“Tomawk's mind was not formed of bum burocrat materials. He could feel as one of “Nature's” Princes, and we know from himself, that though he was impressed with the kindest feelings towards many individuals here, nothing could exceed the contempt and dislike which he felt personally for the Government. Often have we heard him draw comparisons, the most unfavourable to the latter, between the Sydney Government and ours. We have received a very large packet from Captain Parker, who went passenger in the Emma Kemp, giving a most interesting detail of Tomawk's conduct on the passage, and of his reception in his own country, which confirms the opinions which we have already held concerning him. We have mislaid Captain Parker's packet, but when we find it we will publish it for the entertainment of our readers. With regard to the particular case of the Mary and Elizabeth, it was known to us, that Tomawk, had a personal grudge to Mr. Kelly, on account of a page 76 former occurrence in some port of New Zealand, and between one of Mr. Kelly's vessels and the natives. And also on account of Mr. Kelly having, as Tomawk told us, declined taking him passenger to Cloudy Bay—stating as his reason, that he expected Tomawk and his friends would plunder any vessel that would take Tomawk back, in revenge for the disappointment which that Chief suffered by his detention here. However, Mr. Kelly was mistaken, for nothing could exceed the kindness with which they treated all the persons on board the Emma Kemp, and the good will which Tomawk expressed for Mr. Horne.”

Tomack and Tooet were two of the three chiefs landed in Hobart Town by Captain Steine in the William the Fourth, on 1st September, 1832. After remaining there for some time they had approached Captain Kelly to carry them home, but that shipowner feared the wiping out of old scores, and declined. Why Steine did not take them back when he sailed for Rio in the Emma Kemp on 13th December, 1832, is not known. It was certainly stated in Hobart on his sailing that the Emma Kemp would visit New Zealand, and she was afterwards recorded as calling in at Cook Strait for water. When the Emma Kemp returned from Rio on 12th August, 1833, the Maori chiefs were still at Hobart. And there they remained, unable to get passage home, until Mr. Horne, whose vessel had brought them away from New Zealand, purchased the Emma Kemp and sent her to New Zealand on 22nd April, 1834, under the command of Captain Doyle. Captain Parker also sailed as a passenger to bring back to Tasmania a vessel laden with New Zealand produce. Parker's trade was, in the main, leather belts with buckles for the natives to use in fastening their mats. Costing one shilling apiece he expected to purchase pigs, giving one belt for a 100lb. pig. On his return to Hobart Town, Captain Parker handed in an account of the reception of the long absent chiefs by their page 77 tribes, but, as explained, this interesting document was lost.

Amongst the papers available in Tasmania are the Articles under which the crew of the Mary and Elizabeth served during these exciting voyages. They form the only contract of that nature which the author has found in Australia. Captain Young having lost his register, the correspondence regarding the granting of a new one is of sufficient interest to accompany a copy of the Articles, and will be found with them in Appendix D.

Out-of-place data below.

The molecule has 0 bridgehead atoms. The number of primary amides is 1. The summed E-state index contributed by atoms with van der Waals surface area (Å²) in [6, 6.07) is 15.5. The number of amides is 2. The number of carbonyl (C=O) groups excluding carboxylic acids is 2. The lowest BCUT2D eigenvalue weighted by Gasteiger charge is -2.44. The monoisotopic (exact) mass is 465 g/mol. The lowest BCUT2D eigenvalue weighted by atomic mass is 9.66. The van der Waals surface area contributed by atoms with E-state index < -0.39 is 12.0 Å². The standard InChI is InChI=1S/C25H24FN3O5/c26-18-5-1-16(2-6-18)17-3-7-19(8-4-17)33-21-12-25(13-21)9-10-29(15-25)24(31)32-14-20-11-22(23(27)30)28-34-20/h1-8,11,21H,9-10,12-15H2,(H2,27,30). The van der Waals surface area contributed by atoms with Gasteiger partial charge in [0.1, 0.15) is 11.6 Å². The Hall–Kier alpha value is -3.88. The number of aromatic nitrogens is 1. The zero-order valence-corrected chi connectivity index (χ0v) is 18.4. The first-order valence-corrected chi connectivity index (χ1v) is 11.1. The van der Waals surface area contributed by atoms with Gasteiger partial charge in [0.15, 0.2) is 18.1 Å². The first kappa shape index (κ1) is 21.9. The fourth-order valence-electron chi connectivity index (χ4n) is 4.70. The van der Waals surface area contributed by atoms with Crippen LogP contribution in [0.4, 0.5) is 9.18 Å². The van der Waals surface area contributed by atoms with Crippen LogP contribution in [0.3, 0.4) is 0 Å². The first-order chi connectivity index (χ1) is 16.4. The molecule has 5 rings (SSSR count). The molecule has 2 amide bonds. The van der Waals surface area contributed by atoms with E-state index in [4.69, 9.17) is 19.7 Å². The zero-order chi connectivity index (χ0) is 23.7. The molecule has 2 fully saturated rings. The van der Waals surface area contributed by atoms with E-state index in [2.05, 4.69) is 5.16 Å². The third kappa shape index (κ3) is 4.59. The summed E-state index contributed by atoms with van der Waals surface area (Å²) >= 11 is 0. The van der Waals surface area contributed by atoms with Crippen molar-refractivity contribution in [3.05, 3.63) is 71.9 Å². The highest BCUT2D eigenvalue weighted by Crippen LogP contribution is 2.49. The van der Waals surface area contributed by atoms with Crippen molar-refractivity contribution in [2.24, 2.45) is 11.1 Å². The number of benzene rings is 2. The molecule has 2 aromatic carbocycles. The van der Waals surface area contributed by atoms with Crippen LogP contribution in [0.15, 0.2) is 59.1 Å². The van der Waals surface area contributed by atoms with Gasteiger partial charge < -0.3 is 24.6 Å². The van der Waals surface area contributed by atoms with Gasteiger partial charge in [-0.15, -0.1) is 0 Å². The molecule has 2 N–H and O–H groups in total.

A writer, R. W. S., under date August, 1834, sent to “The Sydney Herald” an interesting account of a trip round the North Island of New Zealand. The portion relating to Cook Strait is here reproduced.

“Owing to contrary winds on my arrival in Cook's Straits, I was necessitated to beat about for several days previous to reaching my first destination, the Island of Manna (Mana), the Warspite Island of Captain Dundas, R.N., during which I discovered a shoal, not previously noticed, lying about ten miles south-west of Manna (Mana), upon which, as far as I could judge from the great way on the vessel, there is about five fathoms of water. You approach the roadstead of Manna (Mana) either from the northward or southward, the only danger being a reef, visible at half tide, which runs out about a mile off the southermost head-land of a Bay or Harbour on the opposite shore, called Purrirua (Porirua), which is immediately facing you on entering from the northwest, and which vessels may always avoid by keeping the island aboard. The best anchorage is abreast of the Boat-house at the north end of the native Pa or Fort, at about a quarter and a half mile off shore; small vessels may, however, anchor with safety, a cable's length off the island, abreast of the settlement: This island is the property of Mr. Bell, who is just gone down with page 78 a quantity of cattle, for the purpose of forming an establishment to supply vessels with Stock, &c. A part of the Island is already in cultivation, and a very fair crop of tobacco was grown there last season. Vessels homeward bound through Cooke's Straits will find Manna (Mana) a very convenient place to refresh at. The anchorage is safe at all times; wood and water are both good and plentiful, and fresh beef, mutton, lamb, and pork, with rabbits, poultry, and vegetables may be procured at Mr. Bell's establishment on reasonable terms. Whilst at Manna (Mana) I had an opportunity of witnessing an assemblage of the principal Chiefs of most of the tribes on this part of the coast, who met there for the first time since the war, which had been carried on for five months previous to my arrival. Te Rowparra (Te Rauparaha), one of the oldest Chiefs, who had been the principal occasion of hostilities, was at first dubious as to the reception he would meet with from his compeers, so much so, that instead of going on shore, on arriving in his canoe from Cabitie (Kapiti) he stowed himself away in the vessel's cabin, and it was not till the succeeding evening at dusk, that he would leave her. On the morning of our departure the meeting of the Chiefs took place, when several speeches were made. Peace was proclaimed, and, as usual, a feast concluded the ceremony! I could not but observe the sarcastic and significant looks of some of the principal Chiefs, from which I would infer, that their present acquiescence was but feigned, and that hostilities would break out again, at no very distant period. Be that however as it may, Te Rowparra (Te Rauparaha), from all accounts, have proved himself in the late war an able General, and experienced Tactician, and by a cunning peculiar to himself, has not only overcome a vastly superior force, but actually embroiled a more inveterate foe page 79 in the contest, whom, he first made fight his battle, and afterwards propose a cessation of hostilities in the very camp of the adversary.”